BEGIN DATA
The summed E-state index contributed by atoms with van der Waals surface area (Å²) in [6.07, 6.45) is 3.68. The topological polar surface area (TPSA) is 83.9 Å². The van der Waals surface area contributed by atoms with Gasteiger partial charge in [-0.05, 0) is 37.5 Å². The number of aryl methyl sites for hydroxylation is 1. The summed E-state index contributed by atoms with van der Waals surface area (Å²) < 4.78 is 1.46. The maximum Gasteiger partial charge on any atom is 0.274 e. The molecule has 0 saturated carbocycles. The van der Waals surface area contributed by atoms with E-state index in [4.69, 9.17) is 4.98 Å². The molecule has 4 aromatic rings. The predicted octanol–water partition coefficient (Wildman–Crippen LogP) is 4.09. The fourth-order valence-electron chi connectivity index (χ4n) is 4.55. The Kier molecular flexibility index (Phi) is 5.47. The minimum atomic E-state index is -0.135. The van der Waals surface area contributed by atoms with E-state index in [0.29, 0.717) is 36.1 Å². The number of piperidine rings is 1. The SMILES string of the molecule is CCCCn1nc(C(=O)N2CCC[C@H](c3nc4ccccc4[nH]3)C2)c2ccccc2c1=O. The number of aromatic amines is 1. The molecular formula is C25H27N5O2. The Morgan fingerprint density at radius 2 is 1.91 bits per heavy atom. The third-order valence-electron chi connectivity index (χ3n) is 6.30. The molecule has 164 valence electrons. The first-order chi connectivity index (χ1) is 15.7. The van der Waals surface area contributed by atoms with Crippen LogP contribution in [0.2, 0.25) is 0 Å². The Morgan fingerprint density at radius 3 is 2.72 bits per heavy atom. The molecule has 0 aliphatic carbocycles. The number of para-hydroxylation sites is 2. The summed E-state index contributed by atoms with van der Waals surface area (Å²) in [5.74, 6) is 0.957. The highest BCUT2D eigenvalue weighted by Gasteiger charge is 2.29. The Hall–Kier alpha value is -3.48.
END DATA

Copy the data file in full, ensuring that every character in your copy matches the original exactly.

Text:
The summed E-state index contributed by atoms with van der Waals surface area (Å²) in [6.07, 6.45) is 3.68. The topological polar surface area (TPSA) is 83.9 Å². The van der Waals surface area contributed by atoms with Gasteiger partial charge in [-0.05, 0) is 37.5 Å². The number of aryl methyl sites for hydroxylation is 1. The summed E-state index contributed by atoms with van der Waals surface area (Å²) < 4.78 is 1.46. The maximum Gasteiger partial charge on any atom is 0.274 e. The molecule has 0 saturated carbocycles. The van der Waals surface area contributed by atoms with E-state index in [4.69, 9.17) is 4.98 Å². The molecule has 4 aromatic rings. The predicted octanol–water partition coefficient (Wildman–Crippen LogP) is 4.09. The fourth-order valence-electron chi connectivity index (χ4n) is 4.55. The Kier molecular flexibility index (Phi) is 5.47. The minimum atomic E-state index is -0.135. The van der Waals surface area contributed by atoms with E-state index in [0.29, 0.717) is 36.1 Å². The number of piperidine rings is 1. The SMILES string of the molecule is CCCCn1nc(C(=O)N2CCC[C@H](c3nc4ccccc4[nH]3)C2)c2ccccc2c1=O. The number of aromatic amines is 1. The molecular formula is C25H27N5O2. The Morgan fingerprint density at radius 2 is 1.91 bits per heavy atom. The third-order valence-electron chi connectivity index (χ3n) is 6.30. The molecule has 164 valence electrons. The first-order chi connectivity index (χ1) is 15.7. The van der Waals surface area contributed by atoms with Crippen LogP contribution in [0.2, 0.25) is 0 Å². The Morgan fingerprint density at radius 3 is 2.72 bits per heavy atom. The molecule has 0 aliphatic carbocycles. The number of para-hydroxylation sites is 2. The summed E-state index contributed by atoms with van der Waals surface area (Å²) in [5.74, 6) is 0.957. The highest BCUT2D eigenvalue weighted by Gasteiger charge is 2.29. The Hall–Kier alpha value is -3.48.